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Thursday, January 28, 2021

Retracing an African slave route 400 years later

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Retracing an African slave route 400 years later
Retracing an African slave route 400 years later

August 2019 marks 400 years since an English settler in the colony of Virginia recorded the arrival of African slaves, and Reuters photographers retraced the trail millions were forced to travel in chains from one continent to another.

Zachary Goelman reports.

Chains.

Whips.

Iron collars.

Shackles for adults and for children.

Diagrams on how to use them.

These are artifacts of the transatlantic slave trade.

August 2019 marks 400 years after an English settler in the colony of Virginia recorded the arrival of African slaves.

And to showcase that dark period of history, Reuters photographers set out to gather images that tell of the horror millions were forced to endure.

They went back to where it began.

Landmarks of the slave trade dot the coast of West Africa.

Many are now museums, where visitors find new meaning.

(SOUNDBITE) (English) TOURIST AFI KOUFAHENOU, saying: "We just here for vacation, and I just brought, my daughter is born in America.

I brought her back home to know her roots, where her great-great-grandparents came from, because they just feel like they are Americans." Afi Koufahenou is originally from Togo, and she wanted her American-born daughter to understand something about her history.

That's what brought them to the Cape Coast Castle in Ghana, one of almost 40 slave fortresses, the last spot on African soil for those shipped to the Americas.

(SOUNDBITE) (English) TOURIST AFI KOUFAHENOU, saying: "I want my kid to know the true story.

It's not only what is in the book.

But come to the source.

Touch the real story.

And they can feel it.

And put Africa, have Africa in their hearts." Further inland, the Asin Manso river is known as the last bath, where slaves were forced to wash before they were confined and transported.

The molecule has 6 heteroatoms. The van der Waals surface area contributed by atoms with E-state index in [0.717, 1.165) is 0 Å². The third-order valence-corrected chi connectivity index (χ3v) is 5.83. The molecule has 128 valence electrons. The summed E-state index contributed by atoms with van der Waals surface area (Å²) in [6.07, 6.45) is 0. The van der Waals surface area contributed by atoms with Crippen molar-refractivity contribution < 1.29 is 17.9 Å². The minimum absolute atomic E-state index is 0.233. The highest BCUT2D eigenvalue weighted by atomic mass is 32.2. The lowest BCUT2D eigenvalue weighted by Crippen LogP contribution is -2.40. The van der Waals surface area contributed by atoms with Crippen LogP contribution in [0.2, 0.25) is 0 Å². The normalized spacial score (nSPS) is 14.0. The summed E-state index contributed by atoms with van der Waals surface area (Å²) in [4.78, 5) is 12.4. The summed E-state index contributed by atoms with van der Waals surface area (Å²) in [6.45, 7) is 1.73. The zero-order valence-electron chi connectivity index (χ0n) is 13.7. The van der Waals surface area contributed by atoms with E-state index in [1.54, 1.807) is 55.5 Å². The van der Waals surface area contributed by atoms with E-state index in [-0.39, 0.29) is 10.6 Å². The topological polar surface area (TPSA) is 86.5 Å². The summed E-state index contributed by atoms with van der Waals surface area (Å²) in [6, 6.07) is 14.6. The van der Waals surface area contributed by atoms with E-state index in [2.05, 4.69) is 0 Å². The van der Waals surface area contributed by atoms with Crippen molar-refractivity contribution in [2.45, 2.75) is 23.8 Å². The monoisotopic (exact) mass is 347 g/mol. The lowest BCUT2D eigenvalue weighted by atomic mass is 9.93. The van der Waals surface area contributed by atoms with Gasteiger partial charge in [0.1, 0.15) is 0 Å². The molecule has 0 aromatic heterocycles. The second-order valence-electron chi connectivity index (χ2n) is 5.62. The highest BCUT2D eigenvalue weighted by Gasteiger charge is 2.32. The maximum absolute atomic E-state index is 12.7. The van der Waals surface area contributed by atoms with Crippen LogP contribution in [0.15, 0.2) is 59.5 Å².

Regis Thompson and her church group from Long Island visited the site to pray.

(SOUNDBITE) (English) AMERICAN TOURIST REGIS THOMPSON, saying: "When I think about my ancestors, and all they had to do, we have not accomplished very much.

We have a lot of work to do." Laura Laurel is a graduate student in New York.

(SOUNDBITE) (English) U.S. GRADUATE SUDENT LAURA LAUREL, saying: "And to make it here for those of my ancestors who were not able to come back.

None of my family has been to the continent.

So I am blessed to be the first to be able to come back." Transatlantic slave shipments were banned in the U.S. in 1808, but an illegal trade continued for another 50 years.

Slavery in the United States would legally endure until the American civil war.

The 400 year anniversary puts a renewed focus on that history.

(SOUNDBITE) (English) AMERICAN TOURIST DAWN KRAVIG, saying: "I wanted to learn about slavery because I'm an educator in the United States and it just breaks my heart to know that other human beings could treat other human beings in this horrific manner.

And it's unbelievable and unacceptable, and I wish that all Americans could experience this." Albert Som-Pimpong is originally from Ghana.

He's lived in the U.S. for 30 years.

This was his first visit to a slave fort in his native land.

(SOUNDBITE) (English) TOURIST ALBERT SOM-PIMPONG, saying: "It's definitely, definitely important and necessary that we talk about it, over and over again.

Because if we don't, we'll repeat the same mistakes.

It's important that it is constantly spoken about.

Not in an angry way.

Not in a bitter way.

Not in an act of revenge.

But we have to remind ourselves of the evils."

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